Basically America's laws should represent the "interests of the majority" while still protecting the "rights of the minority." In America we do not have the type of democracy whereby the majority could decide to execute all left-handed citizens and that would be acceptable so long as the "popular vote" supported it. That is why we have a Constitution and why we have a Supreme Court -- to determine whether laws violate citizens' rights. If denying equal marriage rights to people violates their civil rights, it doesn't matter what the majority of Americans "want." Do we really want the type of democracy that will overturn individual rights and liberties at the will of the majority, a will that could easily be based on racism or xenophobia or homophobia or sexism? Don't people understand how dangerous that is?

I'm guessing that the people who say "let the people decide" on matters of gay rights might not be so eager to "let the people decide" when it comes to their own basic human rights to live and love freely and without fear.

Finally, I come to the issue of the individuals who say that they believe same-sex "unions" are entitled to the same rights and protections as a marriage, but the just don't want it called marriage. Because marriage is sacred and special and meant to be between a man and a woman blah blah blah.

This is what I have to say about that matter: Why is it that so many heterosexuals are so possessive of the term "marriage"? I mean, both sides here could say that it's all just a matter of semantics, but the gays are the ones that are being put in the "separate but equal" category. And I'm pretty sure that verdict has been delivered on that concept. The fact is, it is completely ridiculous to call a legal union between same-sex couples a "civil union" and a legal union between heterosexual couples a "marriage." Some might say that the difference between a "civil union" and a "marriage" is due to religion. Except millions of heterosexual couples are married by Judges outside of the Church. Their "marriage" has nothing to do with religion -- it is an entirely legal affair -- yet, I don't see anyone suggesting that those couples be denied the right to call their union a marriage. And there are many churches who are willing and happy to "marry" same-sex couples. Various Methodist, UCC, Jewish Reform, Episcopal, and American Catholic (not to be confused with Roman Catholic) congregations have willingly blessed same-sex unions. (Please note that the denominations listed will vary greatly by individual congregation in their willingness to support and/or bless same-sex unions). In 1984 the Unitarian Universalist Church became the first large denomination to "approve religious blessings on homosexual unions." So let me get this straight ... if a same-sex couple has all the legal rights of marriage and their union is blessed by a minister before God ... it still shouldn't be called a marriage? But if a man and a woman who are, let's say, atheists, go and marry at a courthouse, they get to have a marriage?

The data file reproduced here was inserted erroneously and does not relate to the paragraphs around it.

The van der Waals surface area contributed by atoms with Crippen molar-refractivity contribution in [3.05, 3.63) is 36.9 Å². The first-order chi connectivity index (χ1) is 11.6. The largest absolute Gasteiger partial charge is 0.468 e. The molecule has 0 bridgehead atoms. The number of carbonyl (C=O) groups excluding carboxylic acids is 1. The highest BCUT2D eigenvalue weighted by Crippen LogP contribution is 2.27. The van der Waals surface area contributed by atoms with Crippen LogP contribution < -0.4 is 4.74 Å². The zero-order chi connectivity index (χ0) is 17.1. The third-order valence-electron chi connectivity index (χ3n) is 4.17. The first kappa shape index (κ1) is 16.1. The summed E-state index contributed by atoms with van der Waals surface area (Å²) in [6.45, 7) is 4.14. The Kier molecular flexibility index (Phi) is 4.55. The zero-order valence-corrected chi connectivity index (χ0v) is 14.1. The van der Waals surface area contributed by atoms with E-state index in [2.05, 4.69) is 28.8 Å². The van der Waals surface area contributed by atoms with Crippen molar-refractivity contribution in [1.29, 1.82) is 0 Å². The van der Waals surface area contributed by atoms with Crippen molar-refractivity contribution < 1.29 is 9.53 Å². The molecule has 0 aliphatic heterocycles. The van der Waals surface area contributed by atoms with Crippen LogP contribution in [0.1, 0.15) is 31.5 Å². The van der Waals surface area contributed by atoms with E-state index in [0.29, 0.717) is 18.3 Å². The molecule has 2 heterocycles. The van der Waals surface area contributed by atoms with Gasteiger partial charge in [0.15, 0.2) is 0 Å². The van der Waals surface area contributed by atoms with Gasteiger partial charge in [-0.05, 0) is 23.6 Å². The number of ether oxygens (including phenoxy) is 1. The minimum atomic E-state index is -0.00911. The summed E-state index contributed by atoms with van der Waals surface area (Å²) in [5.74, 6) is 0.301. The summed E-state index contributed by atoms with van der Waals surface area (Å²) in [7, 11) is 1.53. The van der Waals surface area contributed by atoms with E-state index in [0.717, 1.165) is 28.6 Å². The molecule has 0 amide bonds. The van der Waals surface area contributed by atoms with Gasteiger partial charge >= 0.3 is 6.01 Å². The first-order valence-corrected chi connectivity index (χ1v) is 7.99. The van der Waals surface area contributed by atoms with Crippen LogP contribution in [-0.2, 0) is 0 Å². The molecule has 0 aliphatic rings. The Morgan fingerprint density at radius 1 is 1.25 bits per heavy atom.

As you can see, the whole thing is sort of ridiculous. It is pretty obvious that the only reason people get up in arms about the word "marriage" is that it makes them uncomfortable. There is no other reason. They can't really believe that one couple's gay marriage is going to make their marriage somehow less sacred. In a great editorial (coupled with an equally not great one) from the May 1st issue of the Milwaukee Journal Sentinel, the straight male writer says he doesn't "get why gay marriage is such a big deal." He says:________________________________

We are told, "We must protect the tradition of marriage," which Anne Coulter says goes back "10,000 years." Right. ("Do you, Ogg, take this woman . . . ? You may now club the bride.") The tradition that people seem to have in mind goes back only about as far as Ward and June Cleaver.

Defenders of "traditional" marriage seem to argue that it is primarily about sexual attraction. In Roman or medieval times -indeed, in most eras before today - marriages often were not about sexual attraction at all. They were about political alliances, property or continuing the family line. Noblemen kept mistresses for sex. Many cultures arranged marriages between very young people who sometimes had never met, so the idea of a pre-existing sexual attraction didn't enter into it.

How exactly does gay marriage undermine heterosexual marriage? Are straight people out there who are contemplating marriage going, "Honey, it says here that a gay couple is Massachusetts got married. Maybe we should reconsider our wedding plans?"

At the end of his editorial, after citing divorce statistics and stories of quickie weddings and reality shows like "Who Wants to Marry a Millionaire" he remarks "If marriage indeed
has become devalued, heterosexuals did it by themselves."

So don't tell me that you are "totally okay" with gay people, but you just believe there is something "extra special" about marriage between a man and a woman. And don't tell me that you think gay people should have equal rights only so long as everyone else thinks it's okay. Because when you say that, what you're basically saying is that gay people's rights are less important than straight people's opinions and that gays an lesbians are less deserving of protection and less deserving of happiness. And if you believe that then you are prejudiced. Maybe it's not your fault. Maybe you like being prejudiced. But let's call it what it is rather than mask it as some type of concern for either the well-being of straight couples or the maintenance of democracy.

Because anyone who really has absolutely no problems with gay people should have no problem with a same-sex couple committing themselves to a lifelong, monogamous and loving relationship.